Gauteng Premier David Makhura’s administration is set to be hit with its first political controversy after allegations that one of his MECs interfered in the awarding of a R10 million tender.
Social development MEC Molebatsi Bopape, who was quietly moved from her sports and recreation portfolio two weeks ago, has been accused by her former staff of improperly interfering in the awarding of tenders in the department.
Concerned staff have compiled a 200-page dossier containing complaints against Bopape, listing several tenders that were allegedly awarded irregularly as a result of the influence of political office bearers.
A number of celebrities and well-known personalities who were awarded contracts by the department are mentioned. Copies of the document were sent to the offices of Makhura and Gauteng finance MEC Barbara Creecy.
Gauteng government spokesperson Thabo Masebe said Makhura was aware of the allegations against Bopape when he moved her from sports to social development.
The main complaint concerns the alleged interference by Bopape and her chief of staff, Shane Maja, in the awarding of a R10 million tender to guard government properties.
But Bopape and departmental spokesperson Nomazwe Ntlokwana said they had no knowledge of the claims of concerned staff members. Bopape was accused of becoming involved in the awarding of a security tender. Maja refused to comment and referred City Press to Ntlokwana.
However, City Press has seen a trail of emails and other internal documents in which Bopape and Maja question a tender award and issue instructions for a second company to be allocated part of the tender.
The tender in question was advertised and closed in March last year. The department received up to 106 bids. In June, the bid committee recommended Palesa and Associates as the winning bidder and the decision was signed off by the departmental acquisition council. But Bopape instructed head of department Namhla Siqaza to overrule the bid committee and the council.
City Press has in its possession a copy of an internal department memorandum Bopape wrote to Siqaza – who is serving a suspension – stating that her “instruction” to have a security-services tender “stopped” was ignored.
In another exchange of emails, Bopape and Maja disagree with the final recommendations of the tender committee and insist that the contract be split between the winning bidder, Palesa and Associates, and the runner-up, Born to Protect Security Services.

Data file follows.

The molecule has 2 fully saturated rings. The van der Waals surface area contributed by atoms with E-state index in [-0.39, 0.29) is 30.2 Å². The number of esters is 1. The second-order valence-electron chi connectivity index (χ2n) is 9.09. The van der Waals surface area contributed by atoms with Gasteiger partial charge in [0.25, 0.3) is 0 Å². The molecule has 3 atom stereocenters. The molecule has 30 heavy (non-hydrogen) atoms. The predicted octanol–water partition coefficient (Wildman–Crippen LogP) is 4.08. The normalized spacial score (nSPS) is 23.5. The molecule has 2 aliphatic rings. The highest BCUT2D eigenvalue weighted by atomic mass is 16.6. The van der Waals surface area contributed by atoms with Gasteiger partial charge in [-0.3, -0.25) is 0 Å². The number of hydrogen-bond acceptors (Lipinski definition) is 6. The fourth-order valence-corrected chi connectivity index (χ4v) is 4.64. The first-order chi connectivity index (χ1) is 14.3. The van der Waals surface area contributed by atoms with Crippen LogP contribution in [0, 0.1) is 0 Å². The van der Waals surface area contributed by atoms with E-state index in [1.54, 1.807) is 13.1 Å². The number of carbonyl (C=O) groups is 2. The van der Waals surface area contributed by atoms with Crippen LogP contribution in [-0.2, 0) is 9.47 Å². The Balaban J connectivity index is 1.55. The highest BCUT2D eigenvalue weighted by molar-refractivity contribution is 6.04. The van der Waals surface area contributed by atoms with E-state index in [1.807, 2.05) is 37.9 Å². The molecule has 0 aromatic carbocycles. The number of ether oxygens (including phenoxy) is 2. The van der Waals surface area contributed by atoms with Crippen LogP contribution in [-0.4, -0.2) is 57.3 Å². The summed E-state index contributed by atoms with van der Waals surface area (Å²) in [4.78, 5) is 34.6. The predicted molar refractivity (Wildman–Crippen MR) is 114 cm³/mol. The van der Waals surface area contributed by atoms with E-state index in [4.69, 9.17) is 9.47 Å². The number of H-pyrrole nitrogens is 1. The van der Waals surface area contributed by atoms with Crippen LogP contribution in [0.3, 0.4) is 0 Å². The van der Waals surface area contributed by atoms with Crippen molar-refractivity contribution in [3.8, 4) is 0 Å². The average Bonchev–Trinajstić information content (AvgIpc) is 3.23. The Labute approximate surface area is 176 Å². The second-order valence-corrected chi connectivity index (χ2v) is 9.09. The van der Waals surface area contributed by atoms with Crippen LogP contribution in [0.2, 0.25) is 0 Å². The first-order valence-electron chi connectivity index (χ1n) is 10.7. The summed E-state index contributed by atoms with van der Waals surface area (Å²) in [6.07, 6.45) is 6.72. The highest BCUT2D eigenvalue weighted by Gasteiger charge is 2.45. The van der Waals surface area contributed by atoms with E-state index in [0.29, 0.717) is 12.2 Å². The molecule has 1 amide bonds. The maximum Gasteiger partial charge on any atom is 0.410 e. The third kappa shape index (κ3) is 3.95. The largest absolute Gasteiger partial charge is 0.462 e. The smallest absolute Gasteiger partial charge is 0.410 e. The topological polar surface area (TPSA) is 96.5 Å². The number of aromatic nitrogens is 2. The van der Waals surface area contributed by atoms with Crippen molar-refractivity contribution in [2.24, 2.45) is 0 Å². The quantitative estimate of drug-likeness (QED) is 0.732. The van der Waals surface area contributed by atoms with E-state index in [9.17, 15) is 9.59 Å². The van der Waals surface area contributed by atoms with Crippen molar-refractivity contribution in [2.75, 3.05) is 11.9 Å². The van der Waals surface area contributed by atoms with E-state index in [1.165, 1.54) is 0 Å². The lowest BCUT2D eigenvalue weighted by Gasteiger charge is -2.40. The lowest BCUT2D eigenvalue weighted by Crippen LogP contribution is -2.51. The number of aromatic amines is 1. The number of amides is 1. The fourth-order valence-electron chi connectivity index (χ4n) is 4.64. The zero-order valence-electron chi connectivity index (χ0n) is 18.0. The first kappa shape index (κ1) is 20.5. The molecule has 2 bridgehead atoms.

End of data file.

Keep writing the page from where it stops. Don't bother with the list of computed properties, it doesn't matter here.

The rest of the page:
“I expect you to address this matter with circumspect [sic],” Bopape instructed Siqaza and other officials.
“This will afford us time to address this matter, bearing in my [sic] the mandate of the ANC,” she said.
Her comments came after Maja questioned the bid evaluation committee’s decision to appoint Palesa and Associates to guard all sites: the head office, clusters and hubs.
In emails Maja said the committee’s decision undermined President Jacob Zuma and Makhura’s “marching orders”.
He said it “fails to address the pertinent radical economic factor emphasised by the fifth administration”.
He proposed that the tender be placed on hold until Bopape was informed of all “procurement processes”.
Bopape agreed, saying the suggestion was “reasonable and needs it [sic] to be responded to in a rational and responsible manner”.
On October 1, Siqaza – allegedly under pressure from her political principals – overruled the bid committee’s decision and recommended that Born to Protect also be awarded a portion of the tender. One company would be awarded the head office contract and the other would get the contract for clusters and hubs. The department has clusters in Sedibeng, West Rand, Ekurhuleni, Johannesburg and Tshwane.
Bid committee chairperson Thembekile Molefe later challenged Siqaza’s decision, saying the department would spend more than R2 million more if it did not appoint a single service provider.
Molefe recommended that Siqaza “reconsider her decision to award this tender to two service providers [because] it is not cost-effective for the department”.
Head of Born to Protect Philip Mapalakanye said this week that his company was among the two that had won the security contract. He said he had not been paid, however, for up to seven months.
According to another document in City Press’ possession, Born to Protect billed the department R54 000 for services rendered on February 20 and March 20 2015.
Mapalakanye denied any wrongdoing regarding the procurement of the tender.
Referring to the reshuffle, Masebe said it would have been informed by several considerations in terms of the effective running of government.
Masebe said Makhura had also received the claims of improper conduct against Siqaza, which had led to her suspension. He said Makhura had appointed an intervention team to probe the breakdown of relations between the executive and the administrators. The outcomes of that investigation – including where the evidence of improper conduct was revealed – would determine his next step.
In an emailed response sent by the new chief of staff, Bopape told City Press she was never involved in procurement issues except when matters had been brought to her attention as the political head.
“She strongly believes this story intends to damage her good reputation and her stance on fighting corruption,” reads the email.
“However, she further believes if the paper and yourself are adamant that there is a story to write without verified facts, she reserves her right to take legal action against the paper and yourself.”